Edit ModuleEdit ModuleShow Tags
Edit ModuleShow Tags

Perspectives: A Big Life

A former newspaper reporter's assignment leads to a lifelong friendship with a man who battled a food addiction.




 

We’ve all probably laughed at physical comedy — the tumbles on “America’s Funniest Home Videos,” the coffee table that breaks under Chris Farley’s weight on “Saturday Night Live,” even the not-meant-to-be-funny “I’ve fallen and I can’t get up” commercial.

As I watched “Fat Man Falls into Pizza Shop,” a set of two videos posted on YouTube to elicit chuckles, I only grew angry. I don’t remember the view count. One was too many.

The 550-pound “fat man” was Ed Adams, my friend. As he entered a Penn Hills pizza shop to pick up his order, he tripped and fell. Embarrassed, he struggled to get up, dusted off his bruised ego and body, paid for the pizza and left. Over and done.

Or so Ed thought.

An employee, who found Ed’s fall funny, uploaded the shop’s security videos for public view. A friend told Ed. He was mortified. For two weeks, he refused to share why he was so glum. At my prompting, he called the owner. The videos came down.

I met Ed, who suffered from morbid obesity and depression, in 2001 when, in hopes of helping others who suffered physically and emotionally because of their weight, he reached out to the local weekly newspaper and made the offer for a reporter to follow him through his bariatric surgery recovery. As fate had it, I got that assignment.

During our pre-surgery meeting, I focused my gaze on Ed’s striking blue eyes to avoid staring at the swollen tops of his fluid-filled feet, his misshapen legs and the mattress that caved under his 746 pounds. What I didn’t see that day was his huge heart, which eventually he shared with me.

As the interview concluded, he handed me a handwritten resume on yellow legal paper. My jaw dropped. 

Before his eating addiction took hold, Ed was a standout Penn Hills High School athlete scouted by Major League teams. He was named 1977 WPIAL Baseball Player of the Year and as an All-American High School Baseball member. The talents that earned him headlines in the local newspapers also won him a scholarship to play Division I baseball at the University of South Carolina.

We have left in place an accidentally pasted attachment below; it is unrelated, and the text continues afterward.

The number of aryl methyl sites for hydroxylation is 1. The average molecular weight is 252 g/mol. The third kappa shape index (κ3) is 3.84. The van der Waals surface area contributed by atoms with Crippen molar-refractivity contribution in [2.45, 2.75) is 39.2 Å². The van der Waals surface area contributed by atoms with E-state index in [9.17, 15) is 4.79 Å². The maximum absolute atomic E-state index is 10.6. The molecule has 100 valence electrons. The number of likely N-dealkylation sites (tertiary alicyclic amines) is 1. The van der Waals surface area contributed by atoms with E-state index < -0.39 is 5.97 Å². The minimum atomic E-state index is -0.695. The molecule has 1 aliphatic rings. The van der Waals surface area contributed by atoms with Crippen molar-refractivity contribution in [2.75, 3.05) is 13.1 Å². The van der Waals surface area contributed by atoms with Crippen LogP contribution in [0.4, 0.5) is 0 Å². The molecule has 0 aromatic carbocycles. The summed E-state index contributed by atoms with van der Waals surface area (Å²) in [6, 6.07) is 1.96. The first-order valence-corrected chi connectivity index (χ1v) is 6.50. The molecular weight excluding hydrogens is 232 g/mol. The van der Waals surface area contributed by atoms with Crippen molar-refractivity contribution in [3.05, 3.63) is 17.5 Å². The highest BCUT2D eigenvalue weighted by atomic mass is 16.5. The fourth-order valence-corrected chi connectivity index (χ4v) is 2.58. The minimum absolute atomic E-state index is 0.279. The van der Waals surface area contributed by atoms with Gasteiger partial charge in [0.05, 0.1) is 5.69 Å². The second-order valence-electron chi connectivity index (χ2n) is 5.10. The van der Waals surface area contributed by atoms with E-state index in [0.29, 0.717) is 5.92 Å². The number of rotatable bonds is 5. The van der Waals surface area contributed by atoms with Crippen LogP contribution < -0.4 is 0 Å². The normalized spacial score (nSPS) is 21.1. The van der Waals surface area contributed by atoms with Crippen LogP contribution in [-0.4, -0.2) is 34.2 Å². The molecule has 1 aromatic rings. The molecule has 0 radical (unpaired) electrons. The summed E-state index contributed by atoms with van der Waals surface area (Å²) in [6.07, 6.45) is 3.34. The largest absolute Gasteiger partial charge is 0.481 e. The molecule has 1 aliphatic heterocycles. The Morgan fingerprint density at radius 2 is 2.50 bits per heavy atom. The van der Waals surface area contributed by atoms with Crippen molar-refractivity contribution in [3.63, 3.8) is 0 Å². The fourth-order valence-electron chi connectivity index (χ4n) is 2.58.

Yet to only acknowledge his accomplishments as a star athlete diminishes his achievements as a morbidly obese man.

After earning a master’s degree in social work from the University of Pittsburgh, Ed helped countless students at Community College of Allegheny County, where he was an adjunct instructor and student support specialist. 

At the time of his death in August 2016, he also ran an adult softball league, served as a state director for the National Softball Association and chaired the Penn Hills Sports Hall of Fame. He never would have hesitated to give the size-5X shirt off his back to someone in need. 

Ed’s achievements would become the thread of my newspaper series — and in a book we would write together about his struggles.

Nearly 40 percent of adults in the United States are obese, according to 2015-16 statistics from the U.S. Centers for Disease Control and Prevention. More than 5 percent of men and nearly 10 percent of women are considered morbidly obese.

“Blatant Dehumanization of People with Obesity,” a study published in April 2019 on behalf of the Obesity Society, provides the first evidence that people who are obese are considered “less human.” Ed felt that way. Often. The YouTube videos drove that home by bringing to light how society accepts “fat shaming” as laughable.

Mental health expert Johann Hari, in his book “Lost Connections,” cites research that found that the time obese patients began overeating usually correlated with a traumatic event they had no other coping mechanism for — and that obesity was actually a symptom of that problem. His father’s death when Ed was 11 and the loss of his college baseball scholarship because he was shutting down fed his weight gain many times over.

No matter the pounds, Ed retained the drive of an athlete. His competitive nature enabled him to repeatedly battle food addiction and depression from 1979, when his compulsive eating began, until he died.